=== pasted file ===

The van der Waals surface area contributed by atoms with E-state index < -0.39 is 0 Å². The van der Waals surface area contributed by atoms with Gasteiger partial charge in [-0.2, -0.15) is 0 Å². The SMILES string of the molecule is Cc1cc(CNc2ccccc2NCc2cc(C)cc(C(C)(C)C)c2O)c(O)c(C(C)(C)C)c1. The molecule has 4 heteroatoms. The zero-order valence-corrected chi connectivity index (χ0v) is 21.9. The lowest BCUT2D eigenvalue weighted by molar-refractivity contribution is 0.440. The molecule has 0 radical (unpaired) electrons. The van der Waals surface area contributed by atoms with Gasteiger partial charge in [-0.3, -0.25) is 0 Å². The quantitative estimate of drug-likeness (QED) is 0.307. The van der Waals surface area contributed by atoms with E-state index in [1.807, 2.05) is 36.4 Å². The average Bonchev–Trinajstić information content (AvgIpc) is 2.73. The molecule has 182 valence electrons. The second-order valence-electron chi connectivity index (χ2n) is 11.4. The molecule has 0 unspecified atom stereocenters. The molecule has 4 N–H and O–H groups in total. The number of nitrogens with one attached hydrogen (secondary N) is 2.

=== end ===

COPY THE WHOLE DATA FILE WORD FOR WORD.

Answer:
The van der Waals surface area contributed by atoms with E-state index < -0.39 is 0 Å². The van der Waals surface area contributed by atoms with Gasteiger partial charge in [-0.2, -0.15) is 0 Å². The SMILES string of the molecule is Cc1cc(CNc2ccccc2NCc2cc(C)cc(C(C)(C)C)c2O)c(O)c(C(C)(C)C)c1. The molecule has 4 heteroatoms. The zero-order valence-corrected chi connectivity index (χ0v) is 21.9. The lowest BCUT2D eigenvalue weighted by molar-refractivity contribution is 0.440. The molecule has 0 radical (unpaired) electrons. The van der Waals surface area contributed by atoms with Gasteiger partial charge in [-0.3, -0.25) is 0 Å². The quantitative estimate of drug-likeness (QED) is 0.307. The van der Waals surface area contributed by atoms with E-state index in [1.807, 2.05) is 36.4 Å². The average Bonchev–Trinajstić information content (AvgIpc) is 2.73. The molecule has 182 valence electrons. The second-order valence-electron chi connectivity index (χ2n) is 11.4. The molecule has 0 unspecified atom stereocenters. The molecule has 4 N–H and O–H groups in total. The number of nitrogens with one attached hydrogen (secondary N) is 2.